We all receive gifts at one time or another along life’s journey, but some gifts inevitably mean more than others.
My late aunt Joyce knitted or crocheted (I’m not sure which) an afghan that she gave me as a gift when I graduated from Iowa Park High School in 1975.
Now, some 46 years later, I still use it when it gets chilly, and I always think of her when I do.
I want to tell you about another such gift.
I was honored to serve as president of the Texas Press Association (TPA) from the summer of 2016 to the summer of 2017. As a magician by hobby, I used a magical theme when we planned the 2017 TPA convention.
Two of my great friends, Jim and Suzanne Bardwell, have always been mainstays at pretty much every press convention I have ever attended. In fact, Jim was the president of the North and East Texas Press Association in my early years at this newspaper, and he is the one who originally nominated me to a leadership position in that organization.
Jim and Suzanne have always come as a couple. They met at church camp when they were 13 years old, and a few years later they became husband and wife.
Jim was always publisher material and was hired to run several newspapers over the years, and Suzanne was a teacher — a very good one. She taught journalism for many years until she and Jim decided to venture out on their own and buy their own newspaper, the Gladewater Mirror. Later, they added the White Oak Independent and the Lindale News and Times.
They worked hand-in-hand to produce those three small newspapers.
As my presidential year came to a close at that 2017 Texas Press convention, Suzanne and Jim gave me a gift — a coffee cup.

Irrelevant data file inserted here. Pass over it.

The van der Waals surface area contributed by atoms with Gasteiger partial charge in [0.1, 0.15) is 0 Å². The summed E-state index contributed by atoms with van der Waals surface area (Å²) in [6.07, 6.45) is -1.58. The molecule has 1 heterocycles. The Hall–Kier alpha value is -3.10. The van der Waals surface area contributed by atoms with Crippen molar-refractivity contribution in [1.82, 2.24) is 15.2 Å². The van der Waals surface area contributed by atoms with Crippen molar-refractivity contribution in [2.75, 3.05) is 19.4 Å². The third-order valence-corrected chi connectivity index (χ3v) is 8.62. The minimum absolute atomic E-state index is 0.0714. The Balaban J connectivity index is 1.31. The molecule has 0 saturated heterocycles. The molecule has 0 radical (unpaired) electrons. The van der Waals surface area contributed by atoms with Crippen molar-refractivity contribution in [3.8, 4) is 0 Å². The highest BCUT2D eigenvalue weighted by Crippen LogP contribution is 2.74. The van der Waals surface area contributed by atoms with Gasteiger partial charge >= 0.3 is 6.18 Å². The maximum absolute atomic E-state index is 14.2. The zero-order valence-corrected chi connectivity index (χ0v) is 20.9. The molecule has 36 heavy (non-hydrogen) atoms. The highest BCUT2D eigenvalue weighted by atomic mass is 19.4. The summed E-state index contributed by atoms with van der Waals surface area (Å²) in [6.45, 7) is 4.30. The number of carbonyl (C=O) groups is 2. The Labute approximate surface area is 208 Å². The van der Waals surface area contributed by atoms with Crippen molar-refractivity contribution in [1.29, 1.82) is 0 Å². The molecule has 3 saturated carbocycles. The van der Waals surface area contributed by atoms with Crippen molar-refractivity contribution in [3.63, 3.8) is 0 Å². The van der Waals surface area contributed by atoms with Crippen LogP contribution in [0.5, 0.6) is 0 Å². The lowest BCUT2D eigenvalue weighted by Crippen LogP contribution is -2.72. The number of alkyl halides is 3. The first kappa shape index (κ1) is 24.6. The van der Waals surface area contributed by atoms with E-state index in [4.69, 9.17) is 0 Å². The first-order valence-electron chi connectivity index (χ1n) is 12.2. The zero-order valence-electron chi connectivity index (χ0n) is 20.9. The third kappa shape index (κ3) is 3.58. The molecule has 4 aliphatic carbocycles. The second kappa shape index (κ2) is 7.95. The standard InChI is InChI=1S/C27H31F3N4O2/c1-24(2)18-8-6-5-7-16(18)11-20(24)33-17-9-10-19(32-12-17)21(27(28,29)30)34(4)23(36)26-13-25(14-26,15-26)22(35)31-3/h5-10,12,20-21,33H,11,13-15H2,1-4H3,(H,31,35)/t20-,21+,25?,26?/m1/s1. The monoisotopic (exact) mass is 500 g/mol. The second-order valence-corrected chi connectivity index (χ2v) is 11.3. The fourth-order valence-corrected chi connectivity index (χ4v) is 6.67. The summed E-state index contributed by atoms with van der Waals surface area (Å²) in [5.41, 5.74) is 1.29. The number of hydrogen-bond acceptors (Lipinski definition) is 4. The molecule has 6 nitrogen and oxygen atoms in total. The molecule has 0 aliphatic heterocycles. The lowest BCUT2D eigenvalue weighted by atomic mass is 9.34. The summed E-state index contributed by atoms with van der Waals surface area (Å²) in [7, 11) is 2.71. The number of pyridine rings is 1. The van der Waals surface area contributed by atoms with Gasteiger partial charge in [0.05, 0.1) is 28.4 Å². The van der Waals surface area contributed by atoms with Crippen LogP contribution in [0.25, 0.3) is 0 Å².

The cup has a rabbit-in-the-hat magical theme. On one side it says “POOF! My work here is done.” On the flip side, the cup says “I always manage to pull it out of somewhere.”
The cup had profound meaning for me in many ways. Of course, the magical theme was there. But the message on the front side of the cup marked the end of a journey. My work there was done.
The flip side, “I always manage to pull it out of somewhere,” could be the mantra for pretty much every community newspaper publisher I know!
More often there are weeks when any given publisher wonders if it is going to happen, wonders if the pages will be ready for the printer, but we always manage to pull it out.
Since Jim and Suzanne gave me that cup, with very few exceptions I drink my coffee from it every morning.
And just as I think of my aunt when I use the afghan, I think of Jim and Suzanne when I drink my coffee each day.
I am a part of a Texas newspaper family that is coping with the loss of Suzanne, who died in a car accident last Friday.
She was a bright spot of every gathering, teaching her students not only journalism, but life.
She wrote personal letters to many of her students, and handed out “Bard’s Life’s Little Instruction Book” containing a couple of hundred “rules” such as “The secret of happy living is not to do what you like, but to like what you do.” Another is “Joy is not the absence of suffering but the presence of God.”
One of her former students wrote: “She was truly one of a kind, and one of the greatest gifts God could have given to the people she touched, inspired, encouraged, and meant so much to. To this day, I always tell people of ‘that one teacher’ that really encouraged me and saw something in me that I didn’t even see myself.”
Suzanne left those who knew her, and especially her students, gifts that they will use all their lives — gifts much more substantial than a coffee cup.
Her gifts were tools to a better life..
If I could say one thing to Suzanne today, it would be to quote the coffee cup. “Your work here is done. I don’t think you could have done it any better.”
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